Thoughts On The Dead

Musings on the Most Ridiculous Band I Can't Stop Listening To

Five Red Balloons

NUCLEAR COMMAND BUNKER, MOSCOW – MORNING, 9/26/83

GENERAL ALARM NOISE

“Lieutenant Colonel Petrov! The general alarm has sounded!”

“I heard it, Private Jenkins. It’s an alarm. Loud as shit. Marlee Matlin would’ve heard it.”

“Colonel, the alarm means the Americans have fired their ICBM missiles at us.”

“The M stands for ‘missile.’ You don’t need to say missile.”

“Sir, please.”

“You think we should shoot ours at them?”

“This is what the manual calls for.”

“Are you authorized to read the manual?”

“No, sir, but I assumed you were.”

“I am.”

“Oh, good.”

“But it’s on back order. They said it would be here in September.”

“Of this year?”

“They didn’t say. Jenkins, don’t tell the KGB I said this, but Communism is not very detail-oriented.”

“Sir, we don’t have time to discuss the inherent flaws with any ideology. The Americans have launched their nukes at us!”

“How many?”

“The computer says five.”

“The computer’s working again?”

“Almost all day.”

“Jenkins, why would the Americans shoot five nukes at us? That makes no sense. I mean, one nuke makes sense. That’s a rogue general or an accident. And all the nukes makes sense. That’s World War III. But five? Something’s hinky.”

“Maybe the Americans are trying to confuse us, Colonel.”

“Yeeeeah, no. Nukes aren’t really ‘confusion weapons.’ You’re thinking about flash-bang grenades. Only thing confusing about a nuclear weapon is, you know: Hey, didn’t there used to be a city right there?”

“Sir, the computer says we’re being attacked.”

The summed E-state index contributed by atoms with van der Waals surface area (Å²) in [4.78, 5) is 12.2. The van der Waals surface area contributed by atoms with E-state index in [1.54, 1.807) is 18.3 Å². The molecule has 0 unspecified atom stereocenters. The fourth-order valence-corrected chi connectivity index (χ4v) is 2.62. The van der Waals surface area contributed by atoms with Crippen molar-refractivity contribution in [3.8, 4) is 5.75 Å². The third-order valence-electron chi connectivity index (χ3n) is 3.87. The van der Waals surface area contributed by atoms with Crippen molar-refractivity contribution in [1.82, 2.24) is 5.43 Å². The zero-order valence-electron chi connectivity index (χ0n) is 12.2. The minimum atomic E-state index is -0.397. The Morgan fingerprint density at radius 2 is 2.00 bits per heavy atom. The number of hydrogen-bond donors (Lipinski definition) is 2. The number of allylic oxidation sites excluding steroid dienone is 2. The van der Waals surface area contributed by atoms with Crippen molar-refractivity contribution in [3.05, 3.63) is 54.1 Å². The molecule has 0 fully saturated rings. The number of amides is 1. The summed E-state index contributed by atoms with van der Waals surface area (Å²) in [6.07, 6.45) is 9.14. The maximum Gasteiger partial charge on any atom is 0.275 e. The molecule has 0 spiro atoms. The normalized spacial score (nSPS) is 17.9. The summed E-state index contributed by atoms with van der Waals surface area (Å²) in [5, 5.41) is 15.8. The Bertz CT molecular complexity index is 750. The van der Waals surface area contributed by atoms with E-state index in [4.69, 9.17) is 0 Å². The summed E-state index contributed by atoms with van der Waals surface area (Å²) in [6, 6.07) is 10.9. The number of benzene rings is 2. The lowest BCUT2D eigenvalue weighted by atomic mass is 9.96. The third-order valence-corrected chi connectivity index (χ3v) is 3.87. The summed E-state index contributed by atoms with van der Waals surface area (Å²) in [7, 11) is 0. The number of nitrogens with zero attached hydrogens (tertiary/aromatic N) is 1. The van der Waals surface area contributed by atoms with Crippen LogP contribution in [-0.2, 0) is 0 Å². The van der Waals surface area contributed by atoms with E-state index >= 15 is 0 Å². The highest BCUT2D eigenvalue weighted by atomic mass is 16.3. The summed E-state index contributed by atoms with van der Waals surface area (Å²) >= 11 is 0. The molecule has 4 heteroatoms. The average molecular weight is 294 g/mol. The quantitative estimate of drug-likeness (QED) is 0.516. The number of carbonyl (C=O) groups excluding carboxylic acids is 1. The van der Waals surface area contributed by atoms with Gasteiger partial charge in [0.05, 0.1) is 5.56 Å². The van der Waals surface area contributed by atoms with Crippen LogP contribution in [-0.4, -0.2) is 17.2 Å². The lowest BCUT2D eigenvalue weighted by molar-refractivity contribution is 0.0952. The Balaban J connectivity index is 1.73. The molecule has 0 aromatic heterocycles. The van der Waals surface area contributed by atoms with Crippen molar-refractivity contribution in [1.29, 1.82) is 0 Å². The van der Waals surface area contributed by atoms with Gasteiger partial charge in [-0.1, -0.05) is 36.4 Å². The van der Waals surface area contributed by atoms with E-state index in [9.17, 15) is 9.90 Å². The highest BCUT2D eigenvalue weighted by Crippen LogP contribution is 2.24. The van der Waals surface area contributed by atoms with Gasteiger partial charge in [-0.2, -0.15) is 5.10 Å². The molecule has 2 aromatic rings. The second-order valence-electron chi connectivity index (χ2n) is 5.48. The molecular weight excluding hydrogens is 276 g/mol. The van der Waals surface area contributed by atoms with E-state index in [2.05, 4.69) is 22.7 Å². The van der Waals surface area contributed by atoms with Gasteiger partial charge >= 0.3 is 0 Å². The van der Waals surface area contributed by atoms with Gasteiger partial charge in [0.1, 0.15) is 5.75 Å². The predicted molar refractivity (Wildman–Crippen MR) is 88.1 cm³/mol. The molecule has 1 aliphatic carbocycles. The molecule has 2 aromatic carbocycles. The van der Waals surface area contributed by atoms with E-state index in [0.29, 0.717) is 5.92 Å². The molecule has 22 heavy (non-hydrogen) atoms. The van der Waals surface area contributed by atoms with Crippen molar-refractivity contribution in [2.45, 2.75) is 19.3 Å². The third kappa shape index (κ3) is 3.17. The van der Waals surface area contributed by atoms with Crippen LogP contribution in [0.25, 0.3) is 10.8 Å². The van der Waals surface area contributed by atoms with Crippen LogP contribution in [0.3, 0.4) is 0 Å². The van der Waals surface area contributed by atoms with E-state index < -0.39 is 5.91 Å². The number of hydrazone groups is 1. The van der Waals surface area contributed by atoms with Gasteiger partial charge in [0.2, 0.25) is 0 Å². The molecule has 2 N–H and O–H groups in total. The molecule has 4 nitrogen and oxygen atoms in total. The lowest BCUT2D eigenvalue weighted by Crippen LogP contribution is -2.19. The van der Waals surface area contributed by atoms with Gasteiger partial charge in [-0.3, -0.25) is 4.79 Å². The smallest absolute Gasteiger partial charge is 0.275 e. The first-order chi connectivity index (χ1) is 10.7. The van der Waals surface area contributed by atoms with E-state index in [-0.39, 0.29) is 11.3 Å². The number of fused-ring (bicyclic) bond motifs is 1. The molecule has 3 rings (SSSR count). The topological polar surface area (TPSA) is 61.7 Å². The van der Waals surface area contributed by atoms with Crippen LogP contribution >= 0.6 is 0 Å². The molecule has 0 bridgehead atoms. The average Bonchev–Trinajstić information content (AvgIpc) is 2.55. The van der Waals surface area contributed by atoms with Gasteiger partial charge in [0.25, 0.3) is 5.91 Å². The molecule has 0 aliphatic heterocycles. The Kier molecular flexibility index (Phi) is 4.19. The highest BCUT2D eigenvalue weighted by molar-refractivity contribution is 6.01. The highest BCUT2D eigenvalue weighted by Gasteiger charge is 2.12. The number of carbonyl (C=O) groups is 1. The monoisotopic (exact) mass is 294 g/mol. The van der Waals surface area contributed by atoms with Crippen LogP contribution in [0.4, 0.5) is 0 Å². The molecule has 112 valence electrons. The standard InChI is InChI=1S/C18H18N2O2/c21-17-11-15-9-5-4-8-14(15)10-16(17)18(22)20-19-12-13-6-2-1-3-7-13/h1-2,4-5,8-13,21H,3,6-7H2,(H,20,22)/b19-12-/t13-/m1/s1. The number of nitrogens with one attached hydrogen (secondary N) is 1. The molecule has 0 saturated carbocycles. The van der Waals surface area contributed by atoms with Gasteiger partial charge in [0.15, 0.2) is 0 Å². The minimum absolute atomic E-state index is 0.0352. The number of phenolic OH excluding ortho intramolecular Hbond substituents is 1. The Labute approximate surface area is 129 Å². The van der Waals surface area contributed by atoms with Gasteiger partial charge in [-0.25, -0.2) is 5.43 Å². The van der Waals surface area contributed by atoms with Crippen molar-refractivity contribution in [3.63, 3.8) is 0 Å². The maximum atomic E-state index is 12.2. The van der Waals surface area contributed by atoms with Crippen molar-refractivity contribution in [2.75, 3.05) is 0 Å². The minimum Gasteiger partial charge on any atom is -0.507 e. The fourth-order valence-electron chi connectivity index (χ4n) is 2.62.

“Jenkins, it’s 1983; the computer’s a moron.”

“I cannot believe you’re going to sit there and ignore this.”

“I’m not going to ignore it. I’m going to monitor it closely. But it’s a malfunction.”

“What if it isn’t?”

“Are there still just five missiles?”

“Yes, sir.”

“They haven’t launched any more?”

“No, sir.”

“Yup! Computer’s a moron. This is a false alarm.”

“Sir, may I speak freely?”

“Of course not: you’re in the Soviet Union.”

“Regardless. I believe you quite presumptuous to think yourself smarter than the best computer Mother Russia could build.”

“Jenkins, it’s 64 K. I can beat it at chess. And we smoke around it constantly. The machine is wrong, and I’m right.”

GENERAL ALARM NOISE

“It is much louder than you, Colonel.”

“I’ll give you that.”

“Sir, I must insist that you respond to the alarm.”

“Fine.”

GENERAL ALARM SHUTTING-OFF NOISE

“There you go.”

“Sir!”

“What?”

“Colonel Petrov, under Soviet military code 663.1–”

“You’re making that up.”

“–I must insist that you turn your key.”

“Are we doing this bit?”

“TURN YOUR KEY, SIR.”

“Jenkins, this isn’t where we launch the nukes from. We don’t have the button. I make a call to my boss and then he does it.”

“Really? I totally thought we pushed the button.”

“How long have you been working here again?”

“Four years.”

“Sounds right. Jenkins, this is a false alarm. I’ll make you a bet. If I’m right, you owe me a bottle of vodka.”

“And if I’m right?”

“We get incinerated in a nuclear fireball.”

“This is a terrible bet.”

“Not for me.”

 

For Slanislav.

2 Comments

  1. It’s a story that deserves to be told, and thanks for illuminating Jenkins’ role in it!

  2. The Central Shaft

    September 19, 2017 at 5:34 am

    In Soviet Russia, the Colonel is the competent one. I like it.

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